Interesting that it was mentioned in the comments, but no comparison with Time Machine in the article itself.
Dude, you missed the point totally. Blinded by IT snobbery no doubt. A 1TB NAS at that price is going to be compromised on features for the price point. Did you not read the WHOLE article? Or take in the general point of this device? It's a NAS on the cheap with features taken out to maintain the quality of the core function. The person this is aimed at won't know what RAID is, won't care when they are told and WON'T pay the additional cost to have the function. Regardless of the safety it brings. Get over it.
"Back-up speed however, isn't the MyXerver's strong point. We attached a USB 2.0 Toshiba hard drive and copied a 5GB file in 59 seconds. The same file copying to the MyXerver took over five minutes – so it's not ideal if you're in a rush"
Was this via your wireless or plugged into your router?
"If you set up a lengthy Bit Torrent download, for example, you can switch your computer off, and the MyXerver will carry on accepting the data until the job's done"
How? does this unit have a built in bit torrent client?
It's a single drive unit - how the fuck is it going to support RAID...
Anybody know if there's a list of supported printers? Looks ideal for me.
By no means unique...
Nor even a novel idea although it's nice to see this functionality in a smaller package. This sort of thing has been part of the core functionality in SME-tergetted NAS boxes from the likes of QNAP and Drobo for a very long time.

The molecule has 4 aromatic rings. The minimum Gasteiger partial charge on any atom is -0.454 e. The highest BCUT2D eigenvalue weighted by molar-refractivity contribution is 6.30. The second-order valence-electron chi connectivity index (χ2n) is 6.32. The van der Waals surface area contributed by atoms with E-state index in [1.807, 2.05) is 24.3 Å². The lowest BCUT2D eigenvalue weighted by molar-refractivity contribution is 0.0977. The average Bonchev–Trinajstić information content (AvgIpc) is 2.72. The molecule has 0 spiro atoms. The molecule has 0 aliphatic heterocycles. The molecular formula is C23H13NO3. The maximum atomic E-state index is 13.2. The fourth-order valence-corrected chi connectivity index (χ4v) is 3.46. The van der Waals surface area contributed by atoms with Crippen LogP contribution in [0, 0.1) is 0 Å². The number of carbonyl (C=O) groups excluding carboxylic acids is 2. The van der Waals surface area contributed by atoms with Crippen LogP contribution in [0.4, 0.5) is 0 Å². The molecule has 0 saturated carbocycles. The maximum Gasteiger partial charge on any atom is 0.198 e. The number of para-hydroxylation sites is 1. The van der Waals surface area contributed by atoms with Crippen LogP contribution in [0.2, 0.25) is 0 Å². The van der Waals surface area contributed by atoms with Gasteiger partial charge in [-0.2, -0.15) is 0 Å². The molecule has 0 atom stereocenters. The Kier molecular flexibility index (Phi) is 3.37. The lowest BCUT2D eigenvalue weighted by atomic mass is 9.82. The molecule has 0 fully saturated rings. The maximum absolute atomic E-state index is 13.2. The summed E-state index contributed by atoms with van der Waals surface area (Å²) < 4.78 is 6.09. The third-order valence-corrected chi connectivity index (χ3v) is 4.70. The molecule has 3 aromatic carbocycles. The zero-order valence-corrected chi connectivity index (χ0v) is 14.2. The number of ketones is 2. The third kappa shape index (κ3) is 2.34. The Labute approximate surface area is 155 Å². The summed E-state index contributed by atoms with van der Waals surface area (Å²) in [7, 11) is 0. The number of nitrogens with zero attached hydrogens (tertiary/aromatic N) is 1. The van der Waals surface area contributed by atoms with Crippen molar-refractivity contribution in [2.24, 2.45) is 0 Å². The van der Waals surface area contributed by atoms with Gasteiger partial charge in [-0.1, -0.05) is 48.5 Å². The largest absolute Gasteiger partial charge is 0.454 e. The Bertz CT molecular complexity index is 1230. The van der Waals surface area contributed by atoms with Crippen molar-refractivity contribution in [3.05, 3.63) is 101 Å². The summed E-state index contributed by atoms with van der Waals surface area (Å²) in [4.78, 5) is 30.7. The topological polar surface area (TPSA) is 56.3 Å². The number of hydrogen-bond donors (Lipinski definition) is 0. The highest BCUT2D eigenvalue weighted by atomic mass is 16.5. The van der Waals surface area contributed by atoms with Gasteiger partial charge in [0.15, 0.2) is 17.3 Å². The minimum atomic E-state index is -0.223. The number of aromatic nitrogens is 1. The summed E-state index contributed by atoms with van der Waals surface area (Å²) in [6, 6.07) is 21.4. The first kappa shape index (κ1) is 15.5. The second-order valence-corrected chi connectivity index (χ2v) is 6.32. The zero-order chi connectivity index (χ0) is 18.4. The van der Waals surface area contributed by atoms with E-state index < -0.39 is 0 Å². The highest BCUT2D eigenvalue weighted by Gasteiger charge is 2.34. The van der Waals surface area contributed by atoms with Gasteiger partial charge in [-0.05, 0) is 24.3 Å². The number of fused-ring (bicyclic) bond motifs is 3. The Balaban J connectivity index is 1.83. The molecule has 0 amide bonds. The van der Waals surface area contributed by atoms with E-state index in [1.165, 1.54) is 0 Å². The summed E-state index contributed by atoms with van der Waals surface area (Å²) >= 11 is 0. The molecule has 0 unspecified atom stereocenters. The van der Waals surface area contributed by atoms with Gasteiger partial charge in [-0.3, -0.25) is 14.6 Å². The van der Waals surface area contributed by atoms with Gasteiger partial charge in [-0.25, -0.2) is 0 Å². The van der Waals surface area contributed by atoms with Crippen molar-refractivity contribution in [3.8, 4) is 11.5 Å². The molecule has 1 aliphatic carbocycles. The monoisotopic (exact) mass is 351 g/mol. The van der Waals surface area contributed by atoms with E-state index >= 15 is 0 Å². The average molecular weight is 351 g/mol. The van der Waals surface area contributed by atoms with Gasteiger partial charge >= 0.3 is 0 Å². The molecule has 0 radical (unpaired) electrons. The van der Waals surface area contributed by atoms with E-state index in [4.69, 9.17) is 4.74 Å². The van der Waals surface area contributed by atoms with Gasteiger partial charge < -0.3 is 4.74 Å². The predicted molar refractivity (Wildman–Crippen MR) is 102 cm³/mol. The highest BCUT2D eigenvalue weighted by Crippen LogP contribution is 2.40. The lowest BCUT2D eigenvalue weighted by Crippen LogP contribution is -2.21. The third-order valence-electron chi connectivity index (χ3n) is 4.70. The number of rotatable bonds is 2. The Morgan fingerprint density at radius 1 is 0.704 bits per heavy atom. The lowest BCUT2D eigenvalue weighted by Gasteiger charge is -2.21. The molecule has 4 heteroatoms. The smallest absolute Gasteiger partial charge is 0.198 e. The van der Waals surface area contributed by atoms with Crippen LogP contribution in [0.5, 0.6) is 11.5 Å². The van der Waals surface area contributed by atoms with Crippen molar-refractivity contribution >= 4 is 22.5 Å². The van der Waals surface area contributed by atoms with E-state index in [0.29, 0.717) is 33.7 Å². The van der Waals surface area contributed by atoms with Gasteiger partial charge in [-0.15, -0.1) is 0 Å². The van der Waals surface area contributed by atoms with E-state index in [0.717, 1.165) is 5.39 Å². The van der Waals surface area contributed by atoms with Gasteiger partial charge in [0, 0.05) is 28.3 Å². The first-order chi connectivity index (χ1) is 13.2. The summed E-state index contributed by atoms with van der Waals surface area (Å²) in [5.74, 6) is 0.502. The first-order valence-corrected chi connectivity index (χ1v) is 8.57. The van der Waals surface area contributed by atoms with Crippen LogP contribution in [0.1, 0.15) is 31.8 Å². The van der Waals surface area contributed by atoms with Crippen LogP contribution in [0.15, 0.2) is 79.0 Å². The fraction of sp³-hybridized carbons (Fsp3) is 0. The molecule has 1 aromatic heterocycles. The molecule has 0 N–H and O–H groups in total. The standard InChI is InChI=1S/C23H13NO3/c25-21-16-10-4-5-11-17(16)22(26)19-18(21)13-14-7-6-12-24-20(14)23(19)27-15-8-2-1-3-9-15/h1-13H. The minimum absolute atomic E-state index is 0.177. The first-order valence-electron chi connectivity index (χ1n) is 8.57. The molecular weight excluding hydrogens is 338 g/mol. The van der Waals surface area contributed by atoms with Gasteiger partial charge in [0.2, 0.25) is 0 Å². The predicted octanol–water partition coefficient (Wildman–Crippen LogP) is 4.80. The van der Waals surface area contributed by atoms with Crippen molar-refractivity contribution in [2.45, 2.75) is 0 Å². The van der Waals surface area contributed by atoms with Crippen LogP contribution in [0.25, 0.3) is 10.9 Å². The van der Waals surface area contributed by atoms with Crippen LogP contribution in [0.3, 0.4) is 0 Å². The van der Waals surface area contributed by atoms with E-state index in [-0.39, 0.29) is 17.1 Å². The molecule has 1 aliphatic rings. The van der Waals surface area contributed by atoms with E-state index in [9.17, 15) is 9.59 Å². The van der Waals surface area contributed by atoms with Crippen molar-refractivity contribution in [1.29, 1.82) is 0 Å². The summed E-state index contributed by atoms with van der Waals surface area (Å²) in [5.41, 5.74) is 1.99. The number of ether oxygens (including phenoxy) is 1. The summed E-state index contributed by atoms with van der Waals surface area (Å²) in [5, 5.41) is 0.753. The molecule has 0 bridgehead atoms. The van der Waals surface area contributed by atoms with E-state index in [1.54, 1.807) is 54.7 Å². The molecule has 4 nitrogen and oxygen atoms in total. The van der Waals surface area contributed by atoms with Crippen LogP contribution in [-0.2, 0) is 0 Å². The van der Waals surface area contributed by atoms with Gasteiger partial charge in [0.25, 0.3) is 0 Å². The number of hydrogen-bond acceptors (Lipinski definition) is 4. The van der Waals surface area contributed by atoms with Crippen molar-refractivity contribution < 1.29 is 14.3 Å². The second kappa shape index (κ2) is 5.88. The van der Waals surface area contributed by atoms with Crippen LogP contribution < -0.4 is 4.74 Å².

Close but not exactly what I want - Any suggestions greatly received.
Hmm so close but not quite there... To the reviewer - If you plug in some additional storage via USB say, is that used as well?
Also does anyone have any suggestions for a device that does all this but also supports RAID1...
Do you think I could have 2 of them on a network backing each other up? I could keep 1 in the basment in a fire proof box and the other more accessbale.
...chuck a big drive into an old PC and install FreeNAS. Works a treat. I've got three P2 433Mhz machines set-up. Once you've installed the software just shove it in a cupboard somewhere. Dot a few homeplugs around the place and you've got a wired connection where ever you need it (for when the neighbour fires up the baby monitor taking down your wireless nw).
Not pretty (sorry macTards) but it is cheaper than this and works at least as well, plus you get extra brownie points for the hardware re-use.